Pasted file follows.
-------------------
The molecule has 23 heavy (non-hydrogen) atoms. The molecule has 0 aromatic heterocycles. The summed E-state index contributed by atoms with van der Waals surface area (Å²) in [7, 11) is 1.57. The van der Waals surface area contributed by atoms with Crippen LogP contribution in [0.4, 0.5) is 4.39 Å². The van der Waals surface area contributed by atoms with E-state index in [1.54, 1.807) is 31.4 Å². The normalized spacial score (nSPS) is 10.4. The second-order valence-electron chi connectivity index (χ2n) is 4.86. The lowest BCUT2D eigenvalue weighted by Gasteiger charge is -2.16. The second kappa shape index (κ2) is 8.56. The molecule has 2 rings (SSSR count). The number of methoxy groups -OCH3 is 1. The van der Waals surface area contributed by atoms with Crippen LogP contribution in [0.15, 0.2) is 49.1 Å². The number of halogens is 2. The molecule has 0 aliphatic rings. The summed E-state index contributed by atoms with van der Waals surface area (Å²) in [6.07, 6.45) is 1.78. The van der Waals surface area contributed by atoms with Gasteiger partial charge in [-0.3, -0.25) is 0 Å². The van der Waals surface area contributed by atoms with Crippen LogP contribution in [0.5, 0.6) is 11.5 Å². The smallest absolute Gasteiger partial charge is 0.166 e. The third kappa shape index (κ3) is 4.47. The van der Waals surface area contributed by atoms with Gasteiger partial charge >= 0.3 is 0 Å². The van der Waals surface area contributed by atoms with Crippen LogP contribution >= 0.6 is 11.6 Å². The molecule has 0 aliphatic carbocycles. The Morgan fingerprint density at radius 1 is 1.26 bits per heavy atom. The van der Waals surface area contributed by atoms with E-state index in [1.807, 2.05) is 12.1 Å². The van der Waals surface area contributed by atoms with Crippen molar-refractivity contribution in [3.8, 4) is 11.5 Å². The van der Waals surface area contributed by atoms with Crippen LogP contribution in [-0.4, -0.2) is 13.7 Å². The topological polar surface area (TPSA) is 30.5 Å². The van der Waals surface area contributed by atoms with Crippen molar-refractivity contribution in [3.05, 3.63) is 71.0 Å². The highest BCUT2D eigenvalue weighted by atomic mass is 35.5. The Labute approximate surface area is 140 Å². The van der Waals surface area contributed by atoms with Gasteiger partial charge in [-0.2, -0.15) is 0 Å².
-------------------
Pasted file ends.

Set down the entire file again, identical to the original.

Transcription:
The molecule has 23 heavy (non-hydrogen) atoms. The molecule has 0 aromatic heterocycles. The summed E-state index contributed by atoms with van der Waals surface area (Å²) in [7, 11) is 1.57. The van der Waals surface area contributed by atoms with Crippen LogP contribution in [0.4, 0.5) is 4.39 Å². The van der Waals surface area contributed by atoms with E-state index in [1.54, 1.807) is 31.4 Å². The normalized spacial score (nSPS) is 10.4. The second-order valence-electron chi connectivity index (χ2n) is 4.86. The lowest BCUT2D eigenvalue weighted by Gasteiger charge is -2.16. The second kappa shape index (κ2) is 8.56. The molecule has 2 rings (SSSR count). The number of methoxy groups -OCH3 is 1. The van der Waals surface area contributed by atoms with Crippen LogP contribution in [0.15, 0.2) is 49.1 Å². The number of halogens is 2. The molecule has 0 aliphatic rings. The summed E-state index contributed by atoms with van der Waals surface area (Å²) in [6.07, 6.45) is 1.78. The van der Waals surface area contributed by atoms with Gasteiger partial charge in [-0.3, -0.25) is 0 Å². The van der Waals surface area contributed by atoms with Crippen LogP contribution in [0.5, 0.6) is 11.5 Å². The smallest absolute Gasteiger partial charge is 0.166 e. The third kappa shape index (κ3) is 4.47. The van der Waals surface area contributed by atoms with Gasteiger partial charge >= 0.3 is 0 Å². The van der Waals surface area contributed by atoms with Crippen LogP contribution >= 0.6 is 11.6 Å². The molecule has 0 aliphatic carbocycles. The Morgan fingerprint density at radius 1 is 1.26 bits per heavy atom. The van der Waals surface area contributed by atoms with E-state index in [1.807, 2.05) is 12.1 Å². The van der Waals surface area contributed by atoms with Crippen molar-refractivity contribution in [3.8, 4) is 11.5 Å². The van der Waals surface area contributed by atoms with Crippen LogP contribution in [-0.4, -0.2) is 13.7 Å². The topological polar surface area (TPSA) is 30.5 Å². The van der Waals surface area contributed by atoms with Crippen molar-refractivity contribution in [3.05, 3.63) is 71.0 Å². The highest BCUT2D eigenvalue weighted by atomic mass is 35.5. The Labute approximate surface area is 140 Å². The van der Waals surface area contributed by atoms with Gasteiger partial charge in [-0.2, -0.15) is 0 Å².